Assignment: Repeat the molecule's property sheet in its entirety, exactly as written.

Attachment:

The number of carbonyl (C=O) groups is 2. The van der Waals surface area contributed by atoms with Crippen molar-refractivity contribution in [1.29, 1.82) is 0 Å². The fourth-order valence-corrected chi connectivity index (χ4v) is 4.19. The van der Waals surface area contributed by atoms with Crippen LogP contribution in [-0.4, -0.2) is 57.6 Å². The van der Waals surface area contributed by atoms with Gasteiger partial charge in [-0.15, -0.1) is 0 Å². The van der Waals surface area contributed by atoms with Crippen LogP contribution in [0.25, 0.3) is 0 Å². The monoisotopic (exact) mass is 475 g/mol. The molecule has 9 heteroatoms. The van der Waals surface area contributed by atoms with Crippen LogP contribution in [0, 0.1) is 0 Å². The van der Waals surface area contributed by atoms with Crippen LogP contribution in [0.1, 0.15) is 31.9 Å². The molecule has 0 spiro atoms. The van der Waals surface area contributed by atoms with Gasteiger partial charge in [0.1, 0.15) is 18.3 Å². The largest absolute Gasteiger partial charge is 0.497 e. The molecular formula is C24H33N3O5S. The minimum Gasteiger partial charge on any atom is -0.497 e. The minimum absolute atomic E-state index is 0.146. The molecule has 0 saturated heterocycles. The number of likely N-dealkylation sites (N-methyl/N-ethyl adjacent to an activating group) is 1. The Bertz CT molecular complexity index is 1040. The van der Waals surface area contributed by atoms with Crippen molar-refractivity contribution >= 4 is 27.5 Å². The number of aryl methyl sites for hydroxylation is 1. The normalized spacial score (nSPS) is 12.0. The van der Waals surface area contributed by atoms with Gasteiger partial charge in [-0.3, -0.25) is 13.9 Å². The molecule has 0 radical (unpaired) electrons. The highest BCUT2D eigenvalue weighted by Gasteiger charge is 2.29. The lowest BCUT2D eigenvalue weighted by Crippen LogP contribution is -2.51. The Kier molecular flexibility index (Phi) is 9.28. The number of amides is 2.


The number of carbonyl (C=O) groups is 2. The van der Waals surface area contributed by atoms with Crippen molar-refractivity contribution in [1.29, 1.82) is 0 Å². The fourth-order valence-corrected chi connectivity index (χ4v) is 4.19. The van der Waals surface area contributed by atoms with Crippen LogP contribution in [-0.4, -0.2) is 57.6 Å². The van der Waals surface area contributed by atoms with Gasteiger partial charge in [-0.15, -0.1) is 0 Å². The van der Waals surface area contributed by atoms with Crippen LogP contribution in [0.25, 0.3) is 0 Å². The monoisotopic (exact) mass is 475 g/mol. The molecule has 9 heteroatoms. The van der Waals surface area contributed by atoms with Crippen LogP contribution in [0, 0.1) is 0 Å². The van der Waals surface area contributed by atoms with Crippen LogP contribution in [0.1, 0.15) is 31.9 Å². The molecule has 0 spiro atoms. The van der Waals surface area contributed by atoms with Gasteiger partial charge in [0.1, 0.15) is 18.3 Å². The largest absolute Gasteiger partial charge is 0.497 e. The molecular formula is C24H33N3O5S. The minimum Gasteiger partial charge on any atom is -0.497 e. The minimum absolute atomic E-state index is 0.146. The molecule has 0 saturated heterocycles. The number of likely N-dealkylation sites (N-methyl/N-ethyl adjacent to an activating group) is 1. The Bertz CT molecular complexity index is 1040. The van der Waals surface area contributed by atoms with Crippen molar-refractivity contribution >= 4 is 27.5 Å². The number of aryl methyl sites for hydroxylation is 1. The normalized spacial score (nSPS) is 12.0. The van der Waals surface area contributed by atoms with Gasteiger partial charge in [-0.3, -0.25) is 13.9 Å². The molecule has 0 radical (unpaired) electrons. The highest BCUT2D eigenvalue weighted by Gasteiger charge is 2.29. The lowest BCUT2D eigenvalue weighted by Crippen LogP contribution is -2.51. The Kier molecular flexibility index (Phi) is 9.28. The number of amides is 2.